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January 7th, 2010
"In fact we have to reach the level of Scandinavian countries where they spend almost 3 per cent to 3.5 per cent of their GDP on R&D."
He said that in this respect nanotechnology offers a mind-boggling potential in delivering for the poor of India.
He said that science and technology can help India in facing five key challenges of the 21st century that include energy security, food security, availability and quality of water, affordable healthcare for all and terrorism and internal security.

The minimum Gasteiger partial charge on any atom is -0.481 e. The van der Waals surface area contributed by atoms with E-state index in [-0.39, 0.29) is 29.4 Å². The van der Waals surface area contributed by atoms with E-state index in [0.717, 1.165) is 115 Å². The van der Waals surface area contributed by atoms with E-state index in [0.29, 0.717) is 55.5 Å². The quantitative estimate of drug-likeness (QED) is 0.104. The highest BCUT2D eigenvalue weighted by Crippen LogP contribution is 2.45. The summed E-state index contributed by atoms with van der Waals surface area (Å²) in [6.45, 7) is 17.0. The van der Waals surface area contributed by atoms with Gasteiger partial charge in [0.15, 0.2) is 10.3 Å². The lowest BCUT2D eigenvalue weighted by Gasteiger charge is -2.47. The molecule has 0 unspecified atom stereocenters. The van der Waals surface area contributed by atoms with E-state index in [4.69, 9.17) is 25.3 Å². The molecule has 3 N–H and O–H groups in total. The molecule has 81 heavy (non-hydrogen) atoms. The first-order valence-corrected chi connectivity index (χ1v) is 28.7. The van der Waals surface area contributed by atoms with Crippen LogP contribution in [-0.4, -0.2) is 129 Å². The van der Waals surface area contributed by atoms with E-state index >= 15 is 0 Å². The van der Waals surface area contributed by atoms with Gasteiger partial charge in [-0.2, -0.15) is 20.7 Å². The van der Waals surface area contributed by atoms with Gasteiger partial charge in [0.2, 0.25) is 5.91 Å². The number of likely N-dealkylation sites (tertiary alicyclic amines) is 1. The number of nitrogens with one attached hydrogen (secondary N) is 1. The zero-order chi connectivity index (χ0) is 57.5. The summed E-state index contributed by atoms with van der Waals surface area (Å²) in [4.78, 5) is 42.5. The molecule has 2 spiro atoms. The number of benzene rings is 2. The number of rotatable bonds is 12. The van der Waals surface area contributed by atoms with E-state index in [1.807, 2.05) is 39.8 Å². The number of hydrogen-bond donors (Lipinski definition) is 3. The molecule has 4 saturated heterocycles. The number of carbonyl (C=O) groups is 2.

"Science of the 21st century will have to find solutions for the problems created by the science of the 19th and 20th century," Chavan said.
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